I’m just getting on with my life. We should all be making the most out of whatever circumstances we have all been dealt in life. You only have one life to live after all. You can sit around and feel sorry for yourself or you can get on with it. I just choose to get on with it. I honestly feel like the luckiest girl in the world.

Turia Pitt before

Tura Pitt before the bushfire accident

Turia Pitt is an inspiration to people everywhere. Her story is something we could only ever conjure up in a one of our worst nightmares. But Turia has worked with her circumstances and now believes she is the luckiest girl in the world. In 2011 Turia was competing in the 100km Kimberley Ultramarathon when she was cornered by a massive fire that saw Turia and fellow runner Kate Sanderson receive burns to 60% of their bodies.

Turia has always been a go-getter. One of those admirable women who sets her mind to something and goes for it. Someone who without going through such turmoil has such a will to live, now with this story to tell she is not just a survivor, she is unstoppable.

Turia has just released her book Everything to Live For, is currently the cover girl for one of Australia’s highest circulating women’s magazines Australian Women’s Weekly, has just been named Premier’s Woman of the year 2014 and is now an inspirational speaker. For this week’s Inspirational Beauty it was so great to be able to speak with someone who challenges our culture’s stereotypical view of what is beautiful. We hope you enjoy these wise words from someone we believe is one of the most beautiful people we have had the chance to feature.

Turia Pitt after

Turia Pitt after being burned in the bushfire

How did your burns affect your self-esteem?

At the start, significantly. Before my accident I used to walk around with confidence and a lot of self-belief. All of that was ripped away from me when I was trapped in a grass fire during the 2011 Kimberly Ultra Marathon – receiving burns to 65% of my total body surface area. It’s taken years (this September will mark the third anniversary) but I’m finally at the point where I was before the fire.

How has your life changed since 2011?

Dramatically. Before the fire my partner and I lived up north and I was an engineer working on the mines. Now we live on the South Coast and I am a motivational speaker. I’ve lost independence, most of my fingers and my appearance is completely altered. Some things have stayed constant though: my wonderful partner, my beautiful family and my incredible mates.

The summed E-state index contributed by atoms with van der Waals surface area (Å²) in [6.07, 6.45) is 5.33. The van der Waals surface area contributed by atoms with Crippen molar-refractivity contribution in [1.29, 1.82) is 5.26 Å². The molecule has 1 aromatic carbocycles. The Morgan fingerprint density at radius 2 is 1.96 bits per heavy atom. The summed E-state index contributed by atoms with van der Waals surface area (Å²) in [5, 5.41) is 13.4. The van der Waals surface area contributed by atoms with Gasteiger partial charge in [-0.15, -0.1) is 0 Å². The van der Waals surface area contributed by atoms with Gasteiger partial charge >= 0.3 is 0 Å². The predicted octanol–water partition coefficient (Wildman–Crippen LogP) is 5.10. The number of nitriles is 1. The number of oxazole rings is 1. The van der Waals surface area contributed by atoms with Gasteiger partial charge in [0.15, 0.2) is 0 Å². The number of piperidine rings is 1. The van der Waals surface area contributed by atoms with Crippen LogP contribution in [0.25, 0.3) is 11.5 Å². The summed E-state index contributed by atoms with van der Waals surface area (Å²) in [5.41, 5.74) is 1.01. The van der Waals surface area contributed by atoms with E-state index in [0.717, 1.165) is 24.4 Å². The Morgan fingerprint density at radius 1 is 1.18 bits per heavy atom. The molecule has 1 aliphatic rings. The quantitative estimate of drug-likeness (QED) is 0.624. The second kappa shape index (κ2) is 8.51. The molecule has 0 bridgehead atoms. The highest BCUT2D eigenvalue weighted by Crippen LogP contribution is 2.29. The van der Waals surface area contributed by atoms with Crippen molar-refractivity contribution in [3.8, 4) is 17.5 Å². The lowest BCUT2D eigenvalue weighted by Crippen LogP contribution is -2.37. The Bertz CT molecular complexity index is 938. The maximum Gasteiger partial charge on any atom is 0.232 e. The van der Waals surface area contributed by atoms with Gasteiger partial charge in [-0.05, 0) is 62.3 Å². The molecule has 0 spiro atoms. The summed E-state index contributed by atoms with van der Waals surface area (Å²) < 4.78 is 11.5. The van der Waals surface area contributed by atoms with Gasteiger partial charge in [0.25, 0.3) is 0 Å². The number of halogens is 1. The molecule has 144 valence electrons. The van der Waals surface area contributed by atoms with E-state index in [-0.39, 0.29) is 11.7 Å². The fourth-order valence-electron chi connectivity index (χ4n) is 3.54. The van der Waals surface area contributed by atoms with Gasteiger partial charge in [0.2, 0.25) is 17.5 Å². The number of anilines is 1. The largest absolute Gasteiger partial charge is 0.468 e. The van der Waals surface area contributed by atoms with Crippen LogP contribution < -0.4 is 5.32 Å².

Does it hurt to push yourself through your exercise?

No. It doesn’t hurt anymore than it used to.

Turia Pitt in hospital

Turia Pitt in hospital

What does beauty mean to you?

Beauty is: standing up straight, having confidence, looking people in the eye and having the ability to look in the mirror and think, “Yep, I look damn fine today”.

What message would you give to young people struggling with their facial difference?

If you don’t have a problem with it, they won’t.

Do you hope that your AWW cover changes the way the media showcases appearance diversity?

Honestly, I haven’t really thought about it. It’s an absolute honour to be asked to be the cover girl for Australia’s highest circulating magazine. For that, I’m incredibly grateful.

Tell me about your work with Interplast.

This charity provides free reconstructive surgery to people in developing countries. So they could perform surgery on people with cleft palate, women who are victims of an acid attack or even other burn survivors. My plastic surgeon also volunteers for Interplast on an annual basis, so you can understand why I feel so close to the cause!

I’ve just returned from trekking the Great Wall of China with a group of 20 extraordinary women. Our group raised close to $200,000 which is a phenomenal effort for this inaugural event. Next year we will be taking on the Inca Trek and we hope to raise even more for this worthy organisation.

How can people turn an adverse situation around?

While I was in hospital I couldn’t do anything for myself. I couldn’t feed myself, I couldn’t brush my hair and I couldn’t even take myself to the bathroom. Depression sunk in because I was an ultra-athlete and now I couldn’t even walk a single step. I realised that to get through this I would have to readjust my goals – I would have to be content with achieving the little things. Taking a single step. Climbing a stair. Raising my arms.

“When you work on the little things big things happen”
― Rodger Halston